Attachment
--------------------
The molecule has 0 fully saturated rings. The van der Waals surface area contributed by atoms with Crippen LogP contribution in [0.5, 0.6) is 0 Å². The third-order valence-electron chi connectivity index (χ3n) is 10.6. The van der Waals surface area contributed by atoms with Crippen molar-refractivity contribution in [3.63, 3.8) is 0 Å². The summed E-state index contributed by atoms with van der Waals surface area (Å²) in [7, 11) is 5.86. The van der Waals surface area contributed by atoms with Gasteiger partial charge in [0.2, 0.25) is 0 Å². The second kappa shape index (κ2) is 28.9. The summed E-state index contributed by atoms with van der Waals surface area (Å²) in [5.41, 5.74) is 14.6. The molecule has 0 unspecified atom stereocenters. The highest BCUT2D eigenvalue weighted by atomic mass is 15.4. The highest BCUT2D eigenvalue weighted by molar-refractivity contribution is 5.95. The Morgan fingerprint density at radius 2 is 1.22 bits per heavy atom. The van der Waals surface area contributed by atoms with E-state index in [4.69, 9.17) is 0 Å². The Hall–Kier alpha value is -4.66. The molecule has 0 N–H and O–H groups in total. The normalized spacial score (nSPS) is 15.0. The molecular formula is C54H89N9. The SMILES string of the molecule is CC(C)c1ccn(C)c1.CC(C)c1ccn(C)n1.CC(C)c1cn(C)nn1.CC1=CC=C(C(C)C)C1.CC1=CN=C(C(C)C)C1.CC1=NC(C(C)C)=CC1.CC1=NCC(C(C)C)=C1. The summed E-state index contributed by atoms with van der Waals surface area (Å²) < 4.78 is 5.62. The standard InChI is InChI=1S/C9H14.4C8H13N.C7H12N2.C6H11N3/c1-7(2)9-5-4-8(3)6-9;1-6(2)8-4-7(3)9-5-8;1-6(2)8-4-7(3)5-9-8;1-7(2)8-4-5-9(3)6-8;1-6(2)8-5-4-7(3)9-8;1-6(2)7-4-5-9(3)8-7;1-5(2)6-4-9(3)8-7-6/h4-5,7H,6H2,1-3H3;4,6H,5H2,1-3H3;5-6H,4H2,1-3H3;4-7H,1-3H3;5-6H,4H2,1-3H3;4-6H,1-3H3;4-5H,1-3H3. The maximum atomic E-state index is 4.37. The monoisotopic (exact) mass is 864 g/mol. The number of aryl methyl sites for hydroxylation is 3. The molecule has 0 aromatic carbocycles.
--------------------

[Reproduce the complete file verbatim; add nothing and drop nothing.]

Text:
The molecule has 0 fully saturated rings. The van der Waals surface area contributed by atoms with Crippen LogP contribution in [0.5, 0.6) is 0 Å². The third-order valence-electron chi connectivity index (χ3n) is 10.6. The van der Waals surface area contributed by atoms with Crippen molar-refractivity contribution in [3.63, 3.8) is 0 Å². The summed E-state index contributed by atoms with van der Waals surface area (Å²) in [7, 11) is 5.86. The van der Waals surface area contributed by atoms with Gasteiger partial charge in [0.2, 0.25) is 0 Å². The second kappa shape index (κ2) is 28.9. The summed E-state index contributed by atoms with van der Waals surface area (Å²) in [5.41, 5.74) is 14.6. The molecule has 0 unspecified atom stereocenters. The highest BCUT2D eigenvalue weighted by atomic mass is 15.4. The highest BCUT2D eigenvalue weighted by molar-refractivity contribution is 5.95. The Morgan fingerprint density at radius 2 is 1.22 bits per heavy atom. The van der Waals surface area contributed by atoms with E-state index in [4.69, 9.17) is 0 Å². The Hall–Kier alpha value is -4.66. The molecule has 0 N–H and O–H groups in total. The normalized spacial score (nSPS) is 15.0. The molecular formula is C54H89N9. The SMILES string of the molecule is CC(C)c1ccn(C)c1.CC(C)c1ccn(C)n1.CC(C)c1cn(C)nn1.CC1=CC=C(C(C)C)C1.CC1=CN=C(C(C)C)C1.CC1=NC(C(C)C)=CC1.CC1=NCC(C(C)C)=C1. The summed E-state index contributed by atoms with van der Waals surface area (Å²) < 4.78 is 5.62. The standard InChI is InChI=1S/C9H14.4C8H13N.C7H12N2.C6H11N3/c1-7(2)9-5-4-8(3)6-9;1-6(2)8-4-7(3)9-5-8;1-6(2)8-4-7(3)5-9-8;1-7(2)8-4-5-9(3)6-8;1-6(2)8-5-4-7(3)9-8;1-6(2)7-4-5-9(3)8-7;1-5(2)6-4-9(3)8-7-6/h4-5,7H,6H2,1-3H3;4,6H,5H2,1-3H3;5-6H,4H2,1-3H3;4-7H,1-3H3;5-6H,4H2,1-3H3;4-6H,1-3H3;4-5H,1-3H3. The maximum atomic E-state index is 4.37. The monoisotopic (exact) mass is 864 g/mol. The number of aryl methyl sites for hydroxylation is 3. The molecule has 0 aromatic carbocycles.